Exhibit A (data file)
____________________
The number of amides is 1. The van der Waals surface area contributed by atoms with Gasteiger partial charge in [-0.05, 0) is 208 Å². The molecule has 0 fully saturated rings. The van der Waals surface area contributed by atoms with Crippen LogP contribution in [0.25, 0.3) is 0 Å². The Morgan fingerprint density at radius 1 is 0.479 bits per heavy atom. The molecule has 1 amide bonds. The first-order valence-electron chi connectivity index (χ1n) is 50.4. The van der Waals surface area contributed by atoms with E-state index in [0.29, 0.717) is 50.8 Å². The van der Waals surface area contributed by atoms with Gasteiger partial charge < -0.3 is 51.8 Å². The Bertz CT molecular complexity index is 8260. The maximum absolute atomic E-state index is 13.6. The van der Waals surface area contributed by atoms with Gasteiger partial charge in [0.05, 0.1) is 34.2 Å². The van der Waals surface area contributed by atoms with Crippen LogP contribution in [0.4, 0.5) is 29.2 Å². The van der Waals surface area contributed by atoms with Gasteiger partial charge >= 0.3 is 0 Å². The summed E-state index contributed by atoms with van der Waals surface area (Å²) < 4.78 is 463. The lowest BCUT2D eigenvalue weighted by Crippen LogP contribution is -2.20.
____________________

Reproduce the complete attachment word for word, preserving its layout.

The number of amides is 1. The van der Waals surface area contributed by atoms with Gasteiger partial charge in [-0.05, 0) is 208 Å². The molecule has 0 fully saturated rings. The van der Waals surface area contributed by atoms with Crippen LogP contribution in [0.25, 0.3) is 0 Å². The Morgan fingerprint density at radius 1 is 0.479 bits per heavy atom. The molecule has 1 amide bonds. The first-order valence-electron chi connectivity index (χ1n) is 50.4. The van der Waals surface area contributed by atoms with E-state index in [0.29, 0.717) is 50.8 Å². The van der Waals surface area contributed by atoms with Gasteiger partial charge < -0.3 is 51.8 Å². The Bertz CT molecular complexity index is 8260. The maximum absolute atomic E-state index is 13.6. The van der Waals surface area contributed by atoms with Gasteiger partial charge in [0.05, 0.1) is 34.2 Å². The van der Waals surface area contributed by atoms with Crippen LogP contribution in [0.4, 0.5) is 29.2 Å². The van der Waals surface area contributed by atoms with Gasteiger partial charge >= 0.3 is 0 Å². The summed E-state index contributed by atoms with van der Waals surface area (Å²) < 4.78 is 463. The lowest BCUT2D eigenvalue weighted by Crippen LogP contribution is -2.20.